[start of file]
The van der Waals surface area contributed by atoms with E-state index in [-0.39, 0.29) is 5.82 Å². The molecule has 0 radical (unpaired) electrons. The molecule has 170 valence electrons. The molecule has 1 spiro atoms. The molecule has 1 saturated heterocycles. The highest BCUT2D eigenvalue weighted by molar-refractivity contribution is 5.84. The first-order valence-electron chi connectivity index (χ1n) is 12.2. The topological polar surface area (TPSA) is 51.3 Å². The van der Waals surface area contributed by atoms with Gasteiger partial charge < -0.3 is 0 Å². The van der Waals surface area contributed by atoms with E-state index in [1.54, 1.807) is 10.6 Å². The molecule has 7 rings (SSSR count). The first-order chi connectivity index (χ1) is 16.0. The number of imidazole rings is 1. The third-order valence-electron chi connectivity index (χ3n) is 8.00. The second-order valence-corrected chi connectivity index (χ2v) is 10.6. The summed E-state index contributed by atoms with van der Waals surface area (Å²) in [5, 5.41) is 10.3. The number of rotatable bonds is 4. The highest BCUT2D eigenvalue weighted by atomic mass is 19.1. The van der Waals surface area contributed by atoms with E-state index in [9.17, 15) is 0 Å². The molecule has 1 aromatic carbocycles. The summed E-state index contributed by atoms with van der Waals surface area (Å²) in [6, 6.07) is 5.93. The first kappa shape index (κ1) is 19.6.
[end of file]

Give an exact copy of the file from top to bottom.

The van der Waals surface area contributed by atoms with E-state index in [-0.39, 0.29) is 5.82 Å². The molecule has 0 radical (unpaired) electrons. The molecule has 170 valence electrons. The molecule has 1 spiro atoms. The molecule has 1 saturated heterocycles. The highest BCUT2D eigenvalue weighted by molar-refractivity contribution is 5.84. The first-order valence-electron chi connectivity index (χ1n) is 12.2. The topological polar surface area (TPSA) is 51.3 Å². The van der Waals surface area contributed by atoms with Gasteiger partial charge < -0.3 is 0 Å². The van der Waals surface area contributed by atoms with E-state index in [1.54, 1.807) is 10.6 Å². The molecule has 7 rings (SSSR count). The first-order chi connectivity index (χ1) is 16.0. The number of imidazole rings is 1. The third-order valence-electron chi connectivity index (χ3n) is 8.00. The second-order valence-corrected chi connectivity index (χ2v) is 10.6. The summed E-state index contributed by atoms with van der Waals surface area (Å²) in [5, 5.41) is 10.3. The number of rotatable bonds is 4. The highest BCUT2D eigenvalue weighted by atomic mass is 19.1. The van der Waals surface area contributed by atoms with E-state index in [9.17, 15) is 0 Å². The molecule has 1 aromatic carbocycles. The summed E-state index contributed by atoms with van der Waals surface area (Å²) in [6, 6.07) is 5.93. The first kappa shape index (κ1) is 19.6.